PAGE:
(9) That takes me to Mr. Chopra's contention that the earlier judgment of the Supreme Court dismissing the appellant's writ petition having been obtained by fraud practiced on the Court cannto operate as rest judicata in the face of section 44 of the Indian Evidence Act. In support of the plea Mr. Chopra said that before the inqury started against the appellant's statements of Messrs. S. P. Mehan, C. B. Tawakley, and Madan Mohan had been recorded by certain Government officers. The appellant wrtoe to the Inquiry Officer letter Exhibit P/30, dated April 4, 1953, asking for access to the various records including any statement, report or complaint made against the appellant by Shri Tawakley or any toher person to the Ministry either before or after 17th March, 1953 or in connection with the meeting dated 21st March, 1953 or to the Special Police Establishment or any toher agency. This letter was replied to by the Inquiry Officer on the same day. The Inquiry Officer wrtoe-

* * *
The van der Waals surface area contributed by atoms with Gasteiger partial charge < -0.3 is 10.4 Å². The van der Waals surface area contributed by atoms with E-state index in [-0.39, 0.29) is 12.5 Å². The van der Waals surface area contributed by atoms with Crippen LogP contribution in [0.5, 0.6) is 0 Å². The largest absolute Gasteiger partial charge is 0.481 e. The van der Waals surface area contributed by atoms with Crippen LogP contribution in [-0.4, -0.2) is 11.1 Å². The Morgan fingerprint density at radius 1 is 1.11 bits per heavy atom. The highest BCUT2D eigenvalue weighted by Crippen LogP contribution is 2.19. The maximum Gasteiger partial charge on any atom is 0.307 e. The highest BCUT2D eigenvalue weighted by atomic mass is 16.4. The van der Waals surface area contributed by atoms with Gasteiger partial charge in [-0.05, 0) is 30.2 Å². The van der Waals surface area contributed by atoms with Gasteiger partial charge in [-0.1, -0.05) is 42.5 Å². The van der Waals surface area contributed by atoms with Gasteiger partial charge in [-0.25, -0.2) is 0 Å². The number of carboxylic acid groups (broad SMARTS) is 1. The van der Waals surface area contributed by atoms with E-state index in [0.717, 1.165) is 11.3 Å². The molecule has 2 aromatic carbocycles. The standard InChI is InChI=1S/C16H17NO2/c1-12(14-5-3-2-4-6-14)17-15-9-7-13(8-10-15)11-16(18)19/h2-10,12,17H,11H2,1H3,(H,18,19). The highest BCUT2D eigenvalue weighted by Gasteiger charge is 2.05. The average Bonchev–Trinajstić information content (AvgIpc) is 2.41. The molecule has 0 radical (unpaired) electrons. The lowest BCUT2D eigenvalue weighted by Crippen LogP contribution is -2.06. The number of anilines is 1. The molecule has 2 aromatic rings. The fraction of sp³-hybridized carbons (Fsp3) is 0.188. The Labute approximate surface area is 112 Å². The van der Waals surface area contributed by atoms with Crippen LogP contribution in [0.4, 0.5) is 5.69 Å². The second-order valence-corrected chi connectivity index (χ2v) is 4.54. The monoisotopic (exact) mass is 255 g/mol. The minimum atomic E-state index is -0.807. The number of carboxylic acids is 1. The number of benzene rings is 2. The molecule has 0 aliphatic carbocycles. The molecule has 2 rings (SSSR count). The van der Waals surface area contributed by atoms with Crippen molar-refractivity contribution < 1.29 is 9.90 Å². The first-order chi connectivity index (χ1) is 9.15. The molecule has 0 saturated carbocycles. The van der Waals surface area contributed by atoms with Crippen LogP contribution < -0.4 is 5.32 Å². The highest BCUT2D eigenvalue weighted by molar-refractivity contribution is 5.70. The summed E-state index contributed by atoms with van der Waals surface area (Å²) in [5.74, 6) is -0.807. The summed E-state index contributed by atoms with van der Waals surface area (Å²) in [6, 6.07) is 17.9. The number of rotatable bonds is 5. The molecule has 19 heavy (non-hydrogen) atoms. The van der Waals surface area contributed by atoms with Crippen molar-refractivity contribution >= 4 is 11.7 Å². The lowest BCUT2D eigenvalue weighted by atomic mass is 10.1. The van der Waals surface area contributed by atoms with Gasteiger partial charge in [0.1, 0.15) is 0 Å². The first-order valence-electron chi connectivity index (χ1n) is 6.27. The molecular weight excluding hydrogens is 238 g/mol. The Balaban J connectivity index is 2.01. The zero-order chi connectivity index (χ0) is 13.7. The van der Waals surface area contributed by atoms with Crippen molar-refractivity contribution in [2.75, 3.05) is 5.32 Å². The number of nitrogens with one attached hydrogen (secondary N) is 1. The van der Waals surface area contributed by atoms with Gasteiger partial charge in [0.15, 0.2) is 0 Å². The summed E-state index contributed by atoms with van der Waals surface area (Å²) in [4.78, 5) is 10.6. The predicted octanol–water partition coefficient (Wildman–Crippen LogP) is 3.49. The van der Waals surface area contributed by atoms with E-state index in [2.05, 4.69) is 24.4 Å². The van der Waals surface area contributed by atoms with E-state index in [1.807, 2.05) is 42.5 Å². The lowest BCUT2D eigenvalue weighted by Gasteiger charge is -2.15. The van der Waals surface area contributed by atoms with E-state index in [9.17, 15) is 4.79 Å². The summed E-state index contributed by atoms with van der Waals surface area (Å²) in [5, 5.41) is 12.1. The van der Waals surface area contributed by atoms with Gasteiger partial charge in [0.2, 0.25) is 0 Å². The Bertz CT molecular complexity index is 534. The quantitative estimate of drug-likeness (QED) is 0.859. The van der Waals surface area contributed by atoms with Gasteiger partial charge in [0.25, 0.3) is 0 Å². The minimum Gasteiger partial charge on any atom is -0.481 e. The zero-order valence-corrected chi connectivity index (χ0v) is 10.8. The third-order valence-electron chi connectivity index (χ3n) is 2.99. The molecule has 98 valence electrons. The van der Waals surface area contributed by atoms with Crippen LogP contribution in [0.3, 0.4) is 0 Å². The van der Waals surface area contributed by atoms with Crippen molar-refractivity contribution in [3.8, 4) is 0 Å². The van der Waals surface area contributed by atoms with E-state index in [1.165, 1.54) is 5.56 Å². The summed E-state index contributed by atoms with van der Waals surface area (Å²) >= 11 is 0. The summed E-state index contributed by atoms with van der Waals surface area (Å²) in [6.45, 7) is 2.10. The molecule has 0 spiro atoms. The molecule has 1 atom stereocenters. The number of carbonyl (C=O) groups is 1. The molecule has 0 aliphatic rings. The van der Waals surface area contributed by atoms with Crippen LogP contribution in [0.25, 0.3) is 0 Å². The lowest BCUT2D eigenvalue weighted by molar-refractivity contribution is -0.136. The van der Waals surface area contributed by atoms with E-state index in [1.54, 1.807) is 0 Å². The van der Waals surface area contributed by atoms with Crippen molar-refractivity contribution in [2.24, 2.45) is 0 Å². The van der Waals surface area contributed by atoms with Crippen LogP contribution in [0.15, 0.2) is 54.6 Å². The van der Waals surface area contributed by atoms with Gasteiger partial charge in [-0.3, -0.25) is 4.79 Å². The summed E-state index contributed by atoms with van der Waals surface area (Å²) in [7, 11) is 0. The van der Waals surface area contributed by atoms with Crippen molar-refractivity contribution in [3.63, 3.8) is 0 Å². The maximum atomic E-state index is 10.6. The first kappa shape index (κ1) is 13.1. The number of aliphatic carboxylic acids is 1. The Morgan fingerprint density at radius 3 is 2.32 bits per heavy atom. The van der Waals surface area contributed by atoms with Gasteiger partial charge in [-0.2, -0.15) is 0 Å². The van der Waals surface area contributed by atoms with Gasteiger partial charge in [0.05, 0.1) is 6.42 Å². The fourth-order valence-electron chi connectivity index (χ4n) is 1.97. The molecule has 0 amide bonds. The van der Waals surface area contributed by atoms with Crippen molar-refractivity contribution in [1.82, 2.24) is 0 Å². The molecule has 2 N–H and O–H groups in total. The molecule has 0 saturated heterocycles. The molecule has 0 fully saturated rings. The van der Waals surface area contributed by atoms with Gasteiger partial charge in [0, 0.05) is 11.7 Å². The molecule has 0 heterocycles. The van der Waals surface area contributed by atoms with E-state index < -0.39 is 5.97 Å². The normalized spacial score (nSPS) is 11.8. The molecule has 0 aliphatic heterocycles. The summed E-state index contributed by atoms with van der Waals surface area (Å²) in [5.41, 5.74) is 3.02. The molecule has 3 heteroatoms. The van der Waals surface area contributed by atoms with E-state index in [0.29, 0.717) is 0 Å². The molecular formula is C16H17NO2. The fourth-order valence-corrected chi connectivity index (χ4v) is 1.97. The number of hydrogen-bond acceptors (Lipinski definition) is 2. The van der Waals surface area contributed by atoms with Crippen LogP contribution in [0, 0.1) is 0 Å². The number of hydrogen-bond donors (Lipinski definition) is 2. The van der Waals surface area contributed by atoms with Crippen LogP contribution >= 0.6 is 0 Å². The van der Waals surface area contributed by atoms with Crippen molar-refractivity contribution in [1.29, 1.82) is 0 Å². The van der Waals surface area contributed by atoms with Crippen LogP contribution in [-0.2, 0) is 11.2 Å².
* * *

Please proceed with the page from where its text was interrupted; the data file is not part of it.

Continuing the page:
'WITHreference to your letter of today asking that any statements made by Shri Tawakley and tohers be made available to you for perusal, I am to say that Shri Tawakley and tohers will depose before me during the course of the enquiry and you will be supplied with copies of the depositions and also given the right to cross-examine the witnesses. In the circumstances, it is regretted that any statements which may already have been made by Shri Tawakley and tohers cannto be made available for your perusal.'